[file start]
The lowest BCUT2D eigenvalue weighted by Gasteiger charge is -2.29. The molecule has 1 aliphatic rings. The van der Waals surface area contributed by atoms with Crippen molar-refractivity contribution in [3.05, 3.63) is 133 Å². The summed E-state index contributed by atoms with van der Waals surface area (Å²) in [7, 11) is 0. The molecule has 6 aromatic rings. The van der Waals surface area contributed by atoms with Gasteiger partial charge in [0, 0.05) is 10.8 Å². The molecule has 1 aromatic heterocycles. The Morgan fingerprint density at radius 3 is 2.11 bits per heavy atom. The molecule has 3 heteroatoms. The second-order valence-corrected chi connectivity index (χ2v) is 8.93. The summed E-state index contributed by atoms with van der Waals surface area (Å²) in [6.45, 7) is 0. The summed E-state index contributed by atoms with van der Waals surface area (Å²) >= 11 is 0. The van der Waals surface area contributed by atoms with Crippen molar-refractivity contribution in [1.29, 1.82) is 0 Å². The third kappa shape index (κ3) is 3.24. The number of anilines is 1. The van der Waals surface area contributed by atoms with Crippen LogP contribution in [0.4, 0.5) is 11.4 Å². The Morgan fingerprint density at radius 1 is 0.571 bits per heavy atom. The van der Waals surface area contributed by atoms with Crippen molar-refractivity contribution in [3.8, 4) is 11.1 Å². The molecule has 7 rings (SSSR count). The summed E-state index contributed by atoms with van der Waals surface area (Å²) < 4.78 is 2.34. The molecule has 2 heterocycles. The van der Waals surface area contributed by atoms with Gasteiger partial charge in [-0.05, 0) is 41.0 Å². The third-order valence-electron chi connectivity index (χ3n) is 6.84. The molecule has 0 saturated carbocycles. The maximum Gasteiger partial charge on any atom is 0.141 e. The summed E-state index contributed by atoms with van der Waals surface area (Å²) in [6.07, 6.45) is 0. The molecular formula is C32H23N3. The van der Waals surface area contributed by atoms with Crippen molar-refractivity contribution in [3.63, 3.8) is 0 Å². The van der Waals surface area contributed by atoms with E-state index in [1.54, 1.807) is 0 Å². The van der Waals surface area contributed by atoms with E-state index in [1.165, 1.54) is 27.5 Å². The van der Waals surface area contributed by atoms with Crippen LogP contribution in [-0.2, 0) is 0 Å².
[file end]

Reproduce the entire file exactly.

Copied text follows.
The lowest BCUT2D eigenvalue weighted by Gasteiger charge is -2.29. The molecule has 1 aliphatic rings. The van der Waals surface area contributed by atoms with Crippen molar-refractivity contribution in [3.05, 3.63) is 133 Å². The summed E-state index contributed by atoms with van der Waals surface area (Å²) in [7, 11) is 0. The molecule has 6 aromatic rings. The van der Waals surface area contributed by atoms with Gasteiger partial charge in [0, 0.05) is 10.8 Å². The molecule has 1 aromatic heterocycles. The Morgan fingerprint density at radius 3 is 2.11 bits per heavy atom. The molecule has 3 heteroatoms. The second-order valence-corrected chi connectivity index (χ2v) is 8.93. The summed E-state index contributed by atoms with van der Waals surface area (Å²) in [6.45, 7) is 0. The summed E-state index contributed by atoms with van der Waals surface area (Å²) >= 11 is 0. The van der Waals surface area contributed by atoms with Crippen molar-refractivity contribution in [1.29, 1.82) is 0 Å². The third kappa shape index (κ3) is 3.24. The number of anilines is 1. The van der Waals surface area contributed by atoms with Crippen LogP contribution in [0.4, 0.5) is 11.4 Å². The Morgan fingerprint density at radius 1 is 0.571 bits per heavy atom. The van der Waals surface area contributed by atoms with Crippen molar-refractivity contribution in [3.8, 4) is 11.1 Å². The molecule has 7 rings (SSSR count). The summed E-state index contributed by atoms with van der Waals surface area (Å²) < 4.78 is 2.34. The molecule has 2 heterocycles. The van der Waals surface area contributed by atoms with Gasteiger partial charge in [-0.05, 0) is 41.0 Å². The third-order valence-electron chi connectivity index (χ3n) is 6.84. The molecule has 0 saturated carbocycles. The maximum Gasteiger partial charge on any atom is 0.141 e. The summed E-state index contributed by atoms with van der Waals surface area (Å²) in [6.07, 6.45) is 0. The molecular formula is C32H23N3. The van der Waals surface area contributed by atoms with Crippen molar-refractivity contribution in [3.63, 3.8) is 0 Å². The van der Waals surface area contributed by atoms with E-state index in [1.54, 1.807) is 0 Å². The van der Waals surface area contributed by atoms with E-state index in [1.165, 1.54) is 27.5 Å². The van der Waals surface area contributed by atoms with Crippen LogP contribution in [-0.2, 0) is 0 Å².